Sunday, June 19, 2011

Review of the Publish or Perish Bibliometrics Software

Publish or Perish (PoP) is a freeware interface for deriving citation metrics from Google Scholar (GS). I downloaded it, wrapped it up as a Mac application using Wineskin and ran it. The three most useful features of the software are:

1. It automatically computes a bunch of statistics such as the h-index from the GS results.

2. It allows you to merge together the multiple entries for a single paper that GS sometimes generates For example, my 1996 paper in World Development is scattered across multiple entries. This reduces the citation count of the main entry and introduces some bogus publications into the calculation of my h-index. By dragging and dropping the various entries returned you can merge them together into a single entry. The h-index and other statistics recompute automatically.

3. It allows you to sort GS results by title, publication, year of publication, and authors. The standard Google Scholar output is only presented in order of the number of citations, so this could be really useful.

The most common type of analysis is likely to be one for the impact of individual authors, which is the normal application of the h-index and other statistics. PoP can also do analyses of the impact of journals by computing their h-index and other metrics as well as general literature and citation searches. The Publish or Perish book gives lots of examples of the various types of searches.

Accuracy in computing citations analyses for individual authors will depend on two things:

1. How common the name of the person is.

2. If the name is common, how interdisciplinary the person is.

For someone with a unique two initial name (i.e. D. I. Stern) the results are somewhat accurate. Searching for D. I. Stern captures about 83% of my total citations on Google Scholar. The main discrepancy is again the World Development paper listed under D. Stern. There is no way to merge the results of two different searches. Searching for "D Stern" excluding "D* Stern" (which also excludes "DI Stern") generates more than 1000 hits itself and only the first 1000 are counted. Narrowing down the search by subject area excludes a lot of my publications due to my interdisciplinarity. Normally I run one GS search for "DI Stern" in all subject areas and then a second search for "D Stern" excluding "DI Stern" in Business and Economics only.* You can do these two searches in PoP but you can't merge them and get the h-index etc. for the combined search. Of course, you can copy the data retrieved and paste it into a spreadsheet and do this analysis yourself.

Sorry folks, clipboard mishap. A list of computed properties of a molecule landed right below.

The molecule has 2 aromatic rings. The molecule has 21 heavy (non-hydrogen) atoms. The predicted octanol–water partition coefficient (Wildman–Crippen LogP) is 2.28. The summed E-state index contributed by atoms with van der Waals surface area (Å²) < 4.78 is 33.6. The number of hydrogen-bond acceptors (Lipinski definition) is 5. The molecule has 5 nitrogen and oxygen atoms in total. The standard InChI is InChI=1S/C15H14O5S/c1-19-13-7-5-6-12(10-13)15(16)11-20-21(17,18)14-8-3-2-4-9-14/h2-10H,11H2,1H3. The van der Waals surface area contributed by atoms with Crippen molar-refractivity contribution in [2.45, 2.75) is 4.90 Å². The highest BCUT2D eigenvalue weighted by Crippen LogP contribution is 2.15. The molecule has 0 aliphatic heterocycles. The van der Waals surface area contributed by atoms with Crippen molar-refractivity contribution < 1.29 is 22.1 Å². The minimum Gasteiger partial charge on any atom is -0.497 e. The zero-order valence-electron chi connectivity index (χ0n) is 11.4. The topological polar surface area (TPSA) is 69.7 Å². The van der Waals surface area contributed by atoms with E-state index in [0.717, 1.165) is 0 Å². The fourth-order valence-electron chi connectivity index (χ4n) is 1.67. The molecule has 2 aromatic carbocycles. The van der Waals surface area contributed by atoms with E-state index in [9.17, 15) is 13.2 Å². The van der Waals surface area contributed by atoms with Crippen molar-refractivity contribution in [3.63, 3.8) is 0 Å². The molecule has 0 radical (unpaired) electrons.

So for analyses of scholars with common single initial names (and mine is hardly the most common!) and publications across different disciplinary areas you will likely not find the software to be really user-friendly at the moment though better than using Google Scholar directly. Still, for people like me with a unique combination of two initials it will be fairly accurate in most cases, and using PoP to do a series of searches and then combining them in a spreadsheet should be easier than direct use of GS. If the researcher in question has a unique single initial name like F. Jotzo, J. Pezzey, or T. Kompas then the software is going to be a lot more useful and accurate.

* The main issue here seems to be that if you exclude any one subject area from the Google Scholar search articles in Nature are not included in the results. Two of the articles in my h-index are in Nature.

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